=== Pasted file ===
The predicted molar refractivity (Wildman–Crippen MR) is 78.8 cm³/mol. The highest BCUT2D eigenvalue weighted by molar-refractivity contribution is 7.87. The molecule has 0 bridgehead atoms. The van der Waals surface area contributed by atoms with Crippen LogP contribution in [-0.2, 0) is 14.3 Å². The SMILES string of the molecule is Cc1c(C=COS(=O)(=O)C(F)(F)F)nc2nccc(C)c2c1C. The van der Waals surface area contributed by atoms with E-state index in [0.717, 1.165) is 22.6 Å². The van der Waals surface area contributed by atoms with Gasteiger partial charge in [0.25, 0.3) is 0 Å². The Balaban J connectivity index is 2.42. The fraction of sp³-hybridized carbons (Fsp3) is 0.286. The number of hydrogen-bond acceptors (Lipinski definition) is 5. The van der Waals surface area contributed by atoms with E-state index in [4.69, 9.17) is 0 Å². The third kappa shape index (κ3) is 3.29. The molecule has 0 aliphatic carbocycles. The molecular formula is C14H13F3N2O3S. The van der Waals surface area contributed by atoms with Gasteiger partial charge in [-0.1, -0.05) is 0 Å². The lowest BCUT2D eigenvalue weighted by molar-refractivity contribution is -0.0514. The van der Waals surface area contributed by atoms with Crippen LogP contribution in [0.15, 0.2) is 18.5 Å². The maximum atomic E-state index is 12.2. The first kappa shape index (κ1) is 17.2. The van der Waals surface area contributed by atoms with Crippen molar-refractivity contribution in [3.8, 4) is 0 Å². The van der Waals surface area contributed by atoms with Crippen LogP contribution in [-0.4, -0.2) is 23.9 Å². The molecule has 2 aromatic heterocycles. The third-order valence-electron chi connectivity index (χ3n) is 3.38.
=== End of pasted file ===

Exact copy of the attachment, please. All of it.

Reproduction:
The predicted molar refractivity (Wildman–Crippen MR) is 78.8 cm³/mol. The highest BCUT2D eigenvalue weighted by molar-refractivity contribution is 7.87. The molecule has 0 bridgehead atoms. The van der Waals surface area contributed by atoms with Crippen LogP contribution in [-0.2, 0) is 14.3 Å². The SMILES string of the molecule is Cc1c(C=COS(=O)(=O)C(F)(F)F)nc2nccc(C)c2c1C. The van der Waals surface area contributed by atoms with E-state index in [0.717, 1.165) is 22.6 Å². The van der Waals surface area contributed by atoms with Gasteiger partial charge in [0.25, 0.3) is 0 Å². The Balaban J connectivity index is 2.42. The fraction of sp³-hybridized carbons (Fsp3) is 0.286. The number of hydrogen-bond acceptors (Lipinski definition) is 5. The van der Waals surface area contributed by atoms with E-state index in [4.69, 9.17) is 0 Å². The third kappa shape index (κ3) is 3.29. The molecule has 0 aliphatic carbocycles. The molecular formula is C14H13F3N2O3S. The van der Waals surface area contributed by atoms with Gasteiger partial charge in [-0.1, -0.05) is 0 Å². The lowest BCUT2D eigenvalue weighted by molar-refractivity contribution is -0.0514. The van der Waals surface area contributed by atoms with Crippen LogP contribution in [0.15, 0.2) is 18.5 Å². The maximum atomic E-state index is 12.2. The first kappa shape index (κ1) is 17.2. The van der Waals surface area contributed by atoms with Crippen molar-refractivity contribution in [3.8, 4) is 0 Å². The van der Waals surface area contributed by atoms with Crippen LogP contribution in [-0.4, -0.2) is 23.9 Å². The molecule has 2 aromatic heterocycles. The third-order valence-electron chi connectivity index (χ3n) is 3.38.